Encephalitozoonosis is caused by the protozoan parasite, Encephalitozoon cuniculi. This parasite lives inside the rabbit's cells and multiplies usually in the brain, eyes and kidneys. Rabbits usually become infected by ingestion or inhalation of spores which are excreted in the faeces and urine of infected animals. 

Clinical signs can vary and may depend on which organ(s) have been infected. The following may be seen in any combination:

Brain: head tilt, torticollis (neck twisting), weakness, paralysis, behavioural changes, seizures and eventually coma.
Eye: Infection of the lens may occur which can eventually burst causing a massive inflammatory reaction.
Kidneys: Increased drinking and urination which may result in urine scalding, shrunken/pitted kidneys may be visible on x-rays.

The only way to get a definite diagnosis of E.cuniculi is to take a biopsy of the infected tissue and see the parasites under the microscope. However, as the organs usually infected by the parasite are the brain, eyes and kidneys most rabbits are only diagnosed post-mortem. A blood test to check for antibodies against the parasite can also be performed, however, a positive result can occur even in healthy rabbits as the test only tells the vet that your rabbit has been exposed to the parasite at some point in their life. If the blood test is negative though this does rule out illness due to E.cuniculi.


A drug called fenbendazole (at 20mg/kg once daily for 28 days) has been shown to eradicate infection in some cases but not all rabbits will recover. Tetracycline antibiotics have been shown to limit (though not remove) the parasite.

Fenbendazole is also licensed for use at 20mg/kg once daily for 9 days to be used 3 times a year as a preventive measure, however, this assumes there are no parasites in the environment. The most important prevention measures are based around hygiene, biosecurity and quarantine of new incoming rabbits to protect the environment from becoming contaminated.


Flystrike is a serious life threatening condition which most commonly occurs in the Spring and Summer months. Flies are attracted to rabbits with damp/wet fur solied with urine or faeces. Each fly can lay up to 200 eggs on the skin usually around the bottom. These eggs can hatch into maggots within 24 hours in warm weather. The maggots then start to feed on the rabbit's flesh and can very quickly eat away large areas of tissue around the bottom and will continue to spread over the back and even through the body.  Rabbits will initially become quiet but as the maggots continue to eat away at the rabbit the rabbit goes into shock and will collapse and die.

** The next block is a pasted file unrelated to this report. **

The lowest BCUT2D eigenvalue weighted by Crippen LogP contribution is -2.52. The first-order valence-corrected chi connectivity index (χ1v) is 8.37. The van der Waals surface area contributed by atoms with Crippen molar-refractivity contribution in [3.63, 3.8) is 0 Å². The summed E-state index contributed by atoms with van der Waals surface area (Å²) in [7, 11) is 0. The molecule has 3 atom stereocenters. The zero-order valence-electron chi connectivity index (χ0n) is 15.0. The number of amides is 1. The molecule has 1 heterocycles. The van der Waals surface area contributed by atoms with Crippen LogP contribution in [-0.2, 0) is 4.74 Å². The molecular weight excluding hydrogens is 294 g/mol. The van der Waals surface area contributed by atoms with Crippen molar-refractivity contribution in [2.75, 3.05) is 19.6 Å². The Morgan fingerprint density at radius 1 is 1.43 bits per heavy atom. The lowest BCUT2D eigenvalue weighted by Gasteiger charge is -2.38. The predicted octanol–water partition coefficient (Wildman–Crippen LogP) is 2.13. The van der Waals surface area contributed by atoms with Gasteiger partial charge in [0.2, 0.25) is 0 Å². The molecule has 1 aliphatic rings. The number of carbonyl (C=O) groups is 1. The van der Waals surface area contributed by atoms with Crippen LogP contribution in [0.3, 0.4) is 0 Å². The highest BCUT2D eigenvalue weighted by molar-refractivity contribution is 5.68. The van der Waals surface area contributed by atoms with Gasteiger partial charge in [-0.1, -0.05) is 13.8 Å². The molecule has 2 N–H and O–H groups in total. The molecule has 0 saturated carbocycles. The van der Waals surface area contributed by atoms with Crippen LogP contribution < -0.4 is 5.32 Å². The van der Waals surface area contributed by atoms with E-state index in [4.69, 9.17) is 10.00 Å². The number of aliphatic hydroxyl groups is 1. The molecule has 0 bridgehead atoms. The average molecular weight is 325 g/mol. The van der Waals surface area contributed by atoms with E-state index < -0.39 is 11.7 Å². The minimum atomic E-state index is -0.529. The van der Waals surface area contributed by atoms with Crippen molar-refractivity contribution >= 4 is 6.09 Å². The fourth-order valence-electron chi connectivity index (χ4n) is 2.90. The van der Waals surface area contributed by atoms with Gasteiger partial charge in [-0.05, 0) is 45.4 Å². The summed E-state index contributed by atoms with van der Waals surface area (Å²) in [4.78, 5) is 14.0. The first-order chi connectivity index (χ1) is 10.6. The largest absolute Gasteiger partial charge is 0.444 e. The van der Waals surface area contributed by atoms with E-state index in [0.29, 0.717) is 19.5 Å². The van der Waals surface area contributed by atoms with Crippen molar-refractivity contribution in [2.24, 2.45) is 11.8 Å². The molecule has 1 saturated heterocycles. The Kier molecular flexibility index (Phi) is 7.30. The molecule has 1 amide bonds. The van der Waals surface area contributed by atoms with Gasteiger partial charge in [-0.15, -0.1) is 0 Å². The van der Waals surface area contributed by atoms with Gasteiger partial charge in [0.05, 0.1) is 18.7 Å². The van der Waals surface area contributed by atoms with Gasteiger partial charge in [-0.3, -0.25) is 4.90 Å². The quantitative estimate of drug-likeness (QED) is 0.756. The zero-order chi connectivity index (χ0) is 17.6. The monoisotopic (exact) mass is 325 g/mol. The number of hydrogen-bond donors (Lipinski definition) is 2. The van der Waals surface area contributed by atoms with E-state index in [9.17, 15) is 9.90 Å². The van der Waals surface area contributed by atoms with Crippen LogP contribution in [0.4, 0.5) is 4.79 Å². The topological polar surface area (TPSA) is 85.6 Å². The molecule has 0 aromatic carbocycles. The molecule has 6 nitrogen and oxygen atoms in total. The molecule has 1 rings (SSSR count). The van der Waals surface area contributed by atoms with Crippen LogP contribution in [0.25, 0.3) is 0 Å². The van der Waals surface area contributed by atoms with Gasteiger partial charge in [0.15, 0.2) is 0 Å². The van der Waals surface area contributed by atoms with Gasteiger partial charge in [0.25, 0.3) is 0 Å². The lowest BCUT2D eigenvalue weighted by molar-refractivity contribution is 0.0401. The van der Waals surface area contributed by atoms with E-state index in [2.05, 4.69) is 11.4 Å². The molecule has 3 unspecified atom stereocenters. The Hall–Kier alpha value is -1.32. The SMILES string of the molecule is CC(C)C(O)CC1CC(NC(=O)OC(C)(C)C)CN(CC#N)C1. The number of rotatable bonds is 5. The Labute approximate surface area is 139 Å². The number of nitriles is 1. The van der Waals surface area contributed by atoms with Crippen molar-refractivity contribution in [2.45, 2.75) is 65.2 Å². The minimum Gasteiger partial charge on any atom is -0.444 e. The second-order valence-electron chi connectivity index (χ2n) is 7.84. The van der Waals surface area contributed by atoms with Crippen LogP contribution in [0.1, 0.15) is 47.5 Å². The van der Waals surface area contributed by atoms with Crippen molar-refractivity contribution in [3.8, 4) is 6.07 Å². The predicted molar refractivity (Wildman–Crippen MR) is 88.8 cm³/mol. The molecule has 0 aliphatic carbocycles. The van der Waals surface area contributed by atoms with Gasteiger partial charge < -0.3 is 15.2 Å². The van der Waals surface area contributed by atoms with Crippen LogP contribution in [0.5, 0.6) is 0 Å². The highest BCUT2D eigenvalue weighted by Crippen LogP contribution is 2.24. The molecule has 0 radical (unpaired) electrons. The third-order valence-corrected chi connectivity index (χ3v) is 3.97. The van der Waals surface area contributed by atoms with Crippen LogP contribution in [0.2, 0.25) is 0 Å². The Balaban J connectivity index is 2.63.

If you see maggots on your rabbit call the vet immediately, it is an emergency and must be assessed quickly. If a rabbit with flystrike is caught early then we may be able to save them by removing all the maggots, clipping and cleaning the fur and giving them medication for pain relief, infections and sore skin. Long-term, the reason for the soiled fur should also be addressed to prevent recurrence. In severe cases, such as when the maggots have eaten their way into the rabbit's abdomen, the rabbit may need to be euthanased due to the extent of their suffering.


Rabbit's should have their bottom checked twice daily during warm weather and if any fly eggs/maggots are seen they should be immediately removed by clipping, bathing and/or combing the rabbit's fur. 

Conditions which may increase the risk of urine/faecal soiling should be treated e.g. dental disease, diet, obesity, arthritis. If there is no soiling of the fur then the risk of flystrike is minimal. 

A topical product can be used to prevent fly eggs from hatching. Once applied to the skin it lasts for 8-10 weeks. Contact us for more details.